Corporate innovation, mergers and acquisitions, q theory of investment, behavioral finance
Journal of Accounting and Economics, 2022, 74 (1)
Using Patent Capital to Estimate Tobin's q
Price-Path Convexity and Short-Horizon Return Predictability (with Huseyin Gulen)
We find that the curvature of intramonth stock price paths contains significant return predictive power. Regardless of cumulative return in the month during which convexity is estimated, stocks with the least convex price paths subsequently outperform stocks with the most convex price paths. Our results are not driven by firm size, the bid-ask bounce, or other short-term return predictors. We find similar results in alternative samples and even at the aggregate market level. We provide evidence that this relation is driven by both liquidity shocks and behavioral biases at the firm level and by behavioral biases at the aggregate level.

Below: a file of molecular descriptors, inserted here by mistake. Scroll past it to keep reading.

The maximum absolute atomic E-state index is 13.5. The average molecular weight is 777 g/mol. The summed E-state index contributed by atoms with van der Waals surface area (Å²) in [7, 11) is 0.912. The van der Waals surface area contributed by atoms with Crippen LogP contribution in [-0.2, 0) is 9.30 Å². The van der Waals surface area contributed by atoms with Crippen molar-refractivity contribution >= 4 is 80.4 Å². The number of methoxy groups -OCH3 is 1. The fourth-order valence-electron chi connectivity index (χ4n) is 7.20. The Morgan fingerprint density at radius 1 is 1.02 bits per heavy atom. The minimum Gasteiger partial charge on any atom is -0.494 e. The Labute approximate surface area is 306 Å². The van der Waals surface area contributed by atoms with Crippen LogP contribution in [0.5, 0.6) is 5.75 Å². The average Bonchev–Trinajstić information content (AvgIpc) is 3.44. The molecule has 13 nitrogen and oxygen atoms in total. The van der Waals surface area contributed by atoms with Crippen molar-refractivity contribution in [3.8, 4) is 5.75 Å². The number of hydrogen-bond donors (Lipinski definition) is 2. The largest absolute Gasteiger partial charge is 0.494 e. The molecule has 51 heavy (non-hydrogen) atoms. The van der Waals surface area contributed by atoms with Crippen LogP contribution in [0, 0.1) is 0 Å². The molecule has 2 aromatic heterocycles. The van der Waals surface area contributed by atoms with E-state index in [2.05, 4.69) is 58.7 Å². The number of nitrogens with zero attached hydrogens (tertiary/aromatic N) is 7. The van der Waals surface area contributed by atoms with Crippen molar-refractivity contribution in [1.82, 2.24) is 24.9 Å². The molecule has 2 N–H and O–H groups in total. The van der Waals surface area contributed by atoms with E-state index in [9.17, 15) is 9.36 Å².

Works in Progress
Patent Thickets and Mergers and Acquisitions (with Logan Emery)
We examine the relation between patent thickets and acquisitions. Patent thickets are dense webs of overlapping intellectual property rights and have been shown to increase patent commercialization costs. We find that firms are less likely to be acquired when they are in denser external thickets, which are thickets with patents owned by many firms and thereby expose firms to these costs. In contrast, firms are more likely to be acquired when they are in denser internal thickets, which are thickets with patents owned by one firm and thereby insulate firms from these costs. We also find that firms are more likely to be acquired when they are in the same external thicket as the acquirer, which enables firms to impose these costs directly on the acquirer. Overall, we provide evidence that patent thickets are an important consideration when acquiring innovation.